Steve: Thank you. Katherine, you've been giving a lot of thought to what this may mean for tuberculosis. And of course, Adrian's one of the world's great experts in tuberculosis. Katherine, what do you think?

Katherine: Well, sure, I mean, COVID-19 is obviously a crisis of the moment and we don't know what its future will look like, but TB has been a global crisis for quite some time. And even before COVID, tuberculosis killed an estimated 1.4 or so million people per year and infected 10 million people, at least in 2019, 400,000 of those cases, each year resistant to two or more drugs. Now under COVID with the diversion of health resources, finances, personnel, and even diagnostic equipment like GeneXpert to COVID response, there's been a great deal of concern that progress on global TB could really suffer. And the economic disruptions and food insecurity, you kno­­w, linked to undernutrition and other issues don't help either. And so some people are predicting that over the next five years, we may see an additional six or more million cases than we would have seen otherwise, more than 1 million additional cases per year, just because of the setbacks that we've experienced under COVID globally. So, you know, I would ask you to think about what has really been lost in the efforts against TB during this COVID period, beyond kind of the closure of clinics and you know, or what have been the, the implications for patients who otherwise might've had to go into clinics for injections or for diagnostics? How have things been impacted, and what are some of the innovations or work arounds to try to make the best of a new situation around tuberculosis?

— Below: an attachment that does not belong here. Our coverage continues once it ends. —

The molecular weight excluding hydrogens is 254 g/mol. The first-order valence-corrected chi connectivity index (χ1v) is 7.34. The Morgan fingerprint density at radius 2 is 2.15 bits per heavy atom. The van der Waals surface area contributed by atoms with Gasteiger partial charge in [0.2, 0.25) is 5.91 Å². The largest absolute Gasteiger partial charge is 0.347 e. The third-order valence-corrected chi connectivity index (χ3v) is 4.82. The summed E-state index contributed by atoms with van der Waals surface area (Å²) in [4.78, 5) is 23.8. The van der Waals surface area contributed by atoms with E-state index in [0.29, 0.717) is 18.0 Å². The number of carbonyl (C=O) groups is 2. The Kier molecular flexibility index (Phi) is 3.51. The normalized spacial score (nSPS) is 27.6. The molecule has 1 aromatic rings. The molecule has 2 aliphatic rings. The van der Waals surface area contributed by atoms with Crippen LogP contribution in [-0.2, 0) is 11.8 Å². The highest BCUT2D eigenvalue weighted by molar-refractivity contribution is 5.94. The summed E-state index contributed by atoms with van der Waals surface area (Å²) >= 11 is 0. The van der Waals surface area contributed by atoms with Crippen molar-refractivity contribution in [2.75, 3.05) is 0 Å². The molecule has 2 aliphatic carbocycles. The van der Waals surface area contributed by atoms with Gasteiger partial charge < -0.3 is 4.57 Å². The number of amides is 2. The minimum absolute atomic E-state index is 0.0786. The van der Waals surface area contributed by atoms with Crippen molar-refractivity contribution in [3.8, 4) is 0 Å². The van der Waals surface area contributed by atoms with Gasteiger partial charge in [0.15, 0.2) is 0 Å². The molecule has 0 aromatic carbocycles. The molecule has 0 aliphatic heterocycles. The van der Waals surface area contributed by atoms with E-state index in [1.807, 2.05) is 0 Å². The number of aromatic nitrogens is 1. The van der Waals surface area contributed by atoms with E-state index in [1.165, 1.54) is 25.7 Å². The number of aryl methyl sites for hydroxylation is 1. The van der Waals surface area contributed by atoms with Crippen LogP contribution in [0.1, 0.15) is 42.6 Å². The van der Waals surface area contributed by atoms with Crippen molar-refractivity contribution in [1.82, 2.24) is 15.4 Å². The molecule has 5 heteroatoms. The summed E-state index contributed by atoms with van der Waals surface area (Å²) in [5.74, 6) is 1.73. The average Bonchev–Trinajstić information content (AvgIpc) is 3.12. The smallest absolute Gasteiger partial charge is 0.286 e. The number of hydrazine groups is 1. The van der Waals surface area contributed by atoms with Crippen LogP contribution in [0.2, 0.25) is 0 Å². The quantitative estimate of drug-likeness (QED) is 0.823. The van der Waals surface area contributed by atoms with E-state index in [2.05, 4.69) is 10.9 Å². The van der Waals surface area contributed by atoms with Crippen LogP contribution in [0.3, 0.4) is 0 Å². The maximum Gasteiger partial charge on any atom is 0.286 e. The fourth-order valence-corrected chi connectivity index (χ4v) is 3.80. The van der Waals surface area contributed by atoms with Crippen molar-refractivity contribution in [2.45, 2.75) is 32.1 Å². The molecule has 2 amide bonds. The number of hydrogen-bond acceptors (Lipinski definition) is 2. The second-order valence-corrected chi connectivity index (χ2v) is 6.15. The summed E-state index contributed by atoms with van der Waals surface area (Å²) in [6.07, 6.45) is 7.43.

Adrian: Katherine, I think there's no doubt that the pandemic has caused, in many countries, a reprioritization of global health and health priorities. And in almost every country there are fixed resources in healthcare, particularly in the parts of the world where tuberculosis and drug resistant tuberculosis are high burden. The number of healthcare workers per 10,000 is far, far less than we see in the US, and in Europe, or where I was born in Australia. So there's no doubt there's been an impact. And the Bill and Melinda Gates Foundation published a partner's report, which suggested that nearly a decade of progress has been lost. I'd say on the one hand, it's an unavoidable impact, because we had to solve this pandemic. On the other hand, I think there are some major lessons that show us that having strong health systems, resilient, frontline health workers, that capacity, diagnostic capacity. We talk about PPE: well, those masks were diverted to be brought into the service against the pandemic. So we've learned a lot about that. I'm privileged to actually represent the private sector constituency on the Stop TB Partnership board. And I work across sectoral board members, governments, institutions, donors, affected communities, academic groups. And we have an incredibly strong, committed constituencies that are working in the fight against TB, but how could we accelerate and get more traction against TB during the current pandemic, without being tone deaf? You can't be tone deaf to the impact of the pandemic at a time like this. It's, it's got to be done in a way that's consistent. And what I'd say is there are some common principles, particularly for respiratory-spread diseases, like COVID, like tuberculosis, for example, where protective equipment like masking, isolation, rapid detection of new cases, and contact tracing, appropriate diagnosis and treatment, are essential.